I do not plan to spoil anything here, but if you are looking for a quick, free, and overall fantastic game to play, I recommend HAPPY WORLD. It's an incredible mix of a happy-go-lucky simple world, and a darker, more depressing one hidden underneath. I truly doubt you'll be disappointed. You can download it for free here.

    Also, you can go to Jimi Masuraki's Patreon page here, because he makes pretty great, fun games that you really can't find anywhere else.

  • Interview with Prince Ea

    I like Prince Ea's videos because he talks about important issues in the world: the health of our planet, racism, and being kind to each other. He made a video about a DNA test he took to learn about his heritage and I interviewed him about it.

    What events in your early years shaped who you are today?

    Good question, two events. Number one, I had the opportunity to get a decent education. Secondly I received the love of both of my parents. These very important factors that made me the person that I am today.

    How did you come up with the concept for this video?

    Well I had the opportunity to work with an amazing creative agency Berlin Cameron and director JJ Augustavo from Skunk, who really put the awesome video together. When I wrote the piece, I just wanted it to come from my heart. Through the MyHeritageDNA test, discovering that I had a connection to a number of ethnicities not only amazed me but visualized what I had been thinking for a long time. Namely, that we can't be restricted to one box. It was this realization and my BA in Anthropology that really helped me come up with the words for the piece.

    How did you feel after discovering your diverse heritage?
    That is pretty cool. Despite what society told me, I'm not just "one thing." I, along with every other human, am a mix of many beautiful ethnicities.

    What can young people do to improve the world?

    To improve the world they can improve themselves. Good action will arise spontaneously from being a good person. Cultivate the qualities of compassion, patience, love and watch the world change.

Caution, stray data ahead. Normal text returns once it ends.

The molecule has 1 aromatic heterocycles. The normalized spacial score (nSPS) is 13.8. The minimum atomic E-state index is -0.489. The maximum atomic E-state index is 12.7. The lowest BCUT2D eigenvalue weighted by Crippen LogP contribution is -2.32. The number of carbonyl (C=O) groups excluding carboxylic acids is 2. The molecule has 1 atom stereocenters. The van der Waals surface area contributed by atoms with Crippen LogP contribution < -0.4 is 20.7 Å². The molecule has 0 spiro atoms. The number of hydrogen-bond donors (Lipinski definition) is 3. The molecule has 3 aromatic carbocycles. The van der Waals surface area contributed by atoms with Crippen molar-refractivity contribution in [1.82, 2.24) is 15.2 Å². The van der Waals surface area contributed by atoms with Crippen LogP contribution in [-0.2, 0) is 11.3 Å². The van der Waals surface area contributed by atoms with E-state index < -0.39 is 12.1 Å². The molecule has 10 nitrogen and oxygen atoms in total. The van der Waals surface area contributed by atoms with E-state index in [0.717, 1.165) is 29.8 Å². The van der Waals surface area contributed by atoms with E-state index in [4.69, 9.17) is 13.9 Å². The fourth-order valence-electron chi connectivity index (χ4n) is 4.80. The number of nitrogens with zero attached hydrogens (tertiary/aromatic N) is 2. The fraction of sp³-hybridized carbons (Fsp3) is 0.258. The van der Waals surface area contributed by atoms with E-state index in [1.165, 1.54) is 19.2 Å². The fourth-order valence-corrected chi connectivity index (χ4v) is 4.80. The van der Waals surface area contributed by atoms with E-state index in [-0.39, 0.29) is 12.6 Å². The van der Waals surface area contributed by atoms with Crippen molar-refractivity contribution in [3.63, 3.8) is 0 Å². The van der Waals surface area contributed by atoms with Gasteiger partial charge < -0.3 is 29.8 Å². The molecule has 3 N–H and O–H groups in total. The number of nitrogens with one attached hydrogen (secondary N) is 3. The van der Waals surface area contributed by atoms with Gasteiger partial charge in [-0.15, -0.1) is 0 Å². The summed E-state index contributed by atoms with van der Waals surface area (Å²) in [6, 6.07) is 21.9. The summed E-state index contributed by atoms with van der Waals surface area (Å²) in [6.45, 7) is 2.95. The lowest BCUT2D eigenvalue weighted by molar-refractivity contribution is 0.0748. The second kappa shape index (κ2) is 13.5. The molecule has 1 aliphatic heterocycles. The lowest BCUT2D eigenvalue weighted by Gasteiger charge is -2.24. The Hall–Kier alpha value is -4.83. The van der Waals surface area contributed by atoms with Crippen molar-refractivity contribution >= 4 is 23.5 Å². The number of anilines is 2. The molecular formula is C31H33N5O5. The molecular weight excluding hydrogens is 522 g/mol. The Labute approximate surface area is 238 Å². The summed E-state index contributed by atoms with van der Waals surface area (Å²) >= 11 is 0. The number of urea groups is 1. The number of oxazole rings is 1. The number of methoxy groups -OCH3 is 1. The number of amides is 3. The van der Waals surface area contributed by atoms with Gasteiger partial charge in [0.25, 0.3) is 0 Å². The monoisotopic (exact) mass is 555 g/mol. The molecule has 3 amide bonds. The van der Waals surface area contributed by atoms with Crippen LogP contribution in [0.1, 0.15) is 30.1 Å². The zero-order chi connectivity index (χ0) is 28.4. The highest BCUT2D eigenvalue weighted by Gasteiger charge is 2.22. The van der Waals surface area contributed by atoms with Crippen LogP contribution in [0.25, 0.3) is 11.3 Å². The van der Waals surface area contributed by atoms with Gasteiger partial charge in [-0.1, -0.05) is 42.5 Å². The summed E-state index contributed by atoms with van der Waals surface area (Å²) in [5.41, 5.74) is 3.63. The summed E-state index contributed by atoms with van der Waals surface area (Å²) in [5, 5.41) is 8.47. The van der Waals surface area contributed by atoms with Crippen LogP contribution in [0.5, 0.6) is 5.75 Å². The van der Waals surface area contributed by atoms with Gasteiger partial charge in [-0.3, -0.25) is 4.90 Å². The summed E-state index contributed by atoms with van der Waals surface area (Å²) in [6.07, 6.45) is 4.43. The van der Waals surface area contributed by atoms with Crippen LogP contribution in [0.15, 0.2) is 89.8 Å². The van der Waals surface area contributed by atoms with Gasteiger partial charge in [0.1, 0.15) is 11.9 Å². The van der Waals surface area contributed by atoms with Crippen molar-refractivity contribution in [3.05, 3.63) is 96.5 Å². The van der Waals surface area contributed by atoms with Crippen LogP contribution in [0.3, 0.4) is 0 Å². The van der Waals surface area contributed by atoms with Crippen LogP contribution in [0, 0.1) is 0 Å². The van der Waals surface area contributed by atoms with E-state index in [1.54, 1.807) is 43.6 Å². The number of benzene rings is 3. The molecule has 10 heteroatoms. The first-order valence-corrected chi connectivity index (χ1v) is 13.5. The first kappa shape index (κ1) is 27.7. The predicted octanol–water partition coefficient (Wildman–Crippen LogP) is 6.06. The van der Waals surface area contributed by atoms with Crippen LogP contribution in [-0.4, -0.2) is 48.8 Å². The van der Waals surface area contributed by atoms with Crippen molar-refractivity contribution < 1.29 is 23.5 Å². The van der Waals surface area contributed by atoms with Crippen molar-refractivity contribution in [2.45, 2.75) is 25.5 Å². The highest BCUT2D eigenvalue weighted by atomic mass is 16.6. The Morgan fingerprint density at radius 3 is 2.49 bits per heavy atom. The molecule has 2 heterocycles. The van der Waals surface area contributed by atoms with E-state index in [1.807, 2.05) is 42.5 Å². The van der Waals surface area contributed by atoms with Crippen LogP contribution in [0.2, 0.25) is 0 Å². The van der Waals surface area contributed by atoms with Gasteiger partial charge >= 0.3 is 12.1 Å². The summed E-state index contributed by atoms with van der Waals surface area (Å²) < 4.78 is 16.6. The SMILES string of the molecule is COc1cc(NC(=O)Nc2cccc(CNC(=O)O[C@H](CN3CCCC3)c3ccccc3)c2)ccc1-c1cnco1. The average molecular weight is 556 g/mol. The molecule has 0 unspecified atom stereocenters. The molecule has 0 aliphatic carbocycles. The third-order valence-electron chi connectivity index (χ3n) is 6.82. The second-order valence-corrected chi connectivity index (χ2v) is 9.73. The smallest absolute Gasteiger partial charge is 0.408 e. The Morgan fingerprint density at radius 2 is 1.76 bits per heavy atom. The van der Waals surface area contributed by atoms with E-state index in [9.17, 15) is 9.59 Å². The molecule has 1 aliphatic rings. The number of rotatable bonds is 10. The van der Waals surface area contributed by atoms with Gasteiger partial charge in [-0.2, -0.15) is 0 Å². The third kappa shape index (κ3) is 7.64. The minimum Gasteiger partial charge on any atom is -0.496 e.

How do you feel these labels of heritage affect young people today?

    These labels of heritage may give the young people a sense of pride. This is dangerous because if you pledge allegiance to a particular label, then some people become "other." This inevitably turns into "us" vs "them." When you analyze your own genes, you will find that these labels are not so "solid," after all. There is no "us" vs "them," only "we". I think everyone should take a MyHeritage DNA test, find out the answers and discover more about themselves. Once we have informed ourselves can we then have a better conversation about the labels applied to us.

    What makes you hopeful for humanity in the future?

    For every act of unkindness, there are a thousand kind acts. The media shows the world in a particular way but I believe that love and compassion are the higher nature of the human being. As we continue to evolve, we will become a more peaceful, mindful and loving species.

  • Prince Ea puts the school system on trial

    Richard Williams, aka Prince Ea, is an amazing spoken word artist who helps make people aware of their lives and surroundings. With his videos, he reminds us that we can make a difference. He has a new video about the modern school system and how, in his opinion, it needs to be improved. It shows that the school curriculum may not be as perfect as we thought. Does it need to change? Well, we'll let you watch and decide for yourself.

  • Undertale offers a new spin on retro RPG video games

    Undertale is a new 8bit RPG that's much different from the rest. In most games, you have to kill bosses and monsters to survive. In this game, it's up to you whether you want to kill anyone, and depending on your choices, you can make friends that you would have lost, engage in secret fights, and much more. You have so many choices in the game that you can replay it over and over to achieve all the endings. But be careful, because even if you reset the game, some characters might have a vague memory of you.

    The fighting style of Undertale is also unique. When an enemy attacks you, instead of automatically losing your health, you can dodge their attack by moving your "soul" across the screen to avoid being hit. Because of this, you don't have to lose any damage throughout the battle.


    Undertale starts by your character falling down a giant hole at the top of a mountain and waking up in a world full of monsters. They were all banished to live apart from society for the rest of their lives by humans who sealed them underground with a magic spell. The monsters have figured out that the only way to undo the spell is to have the power of seven souls, but since monsters' souls disappear after they die, they've spent years killing the humans who fall into the underground to gain their souls. Because of this, most of them want to kill you so they can leave, but it's up to you if you want to hurt them back, or show them that you both can find peace.


    I highly recommend going to Steam and buying Undertale. I'm 12 and it's my favorite game, while I also know adults who love it as much as I do.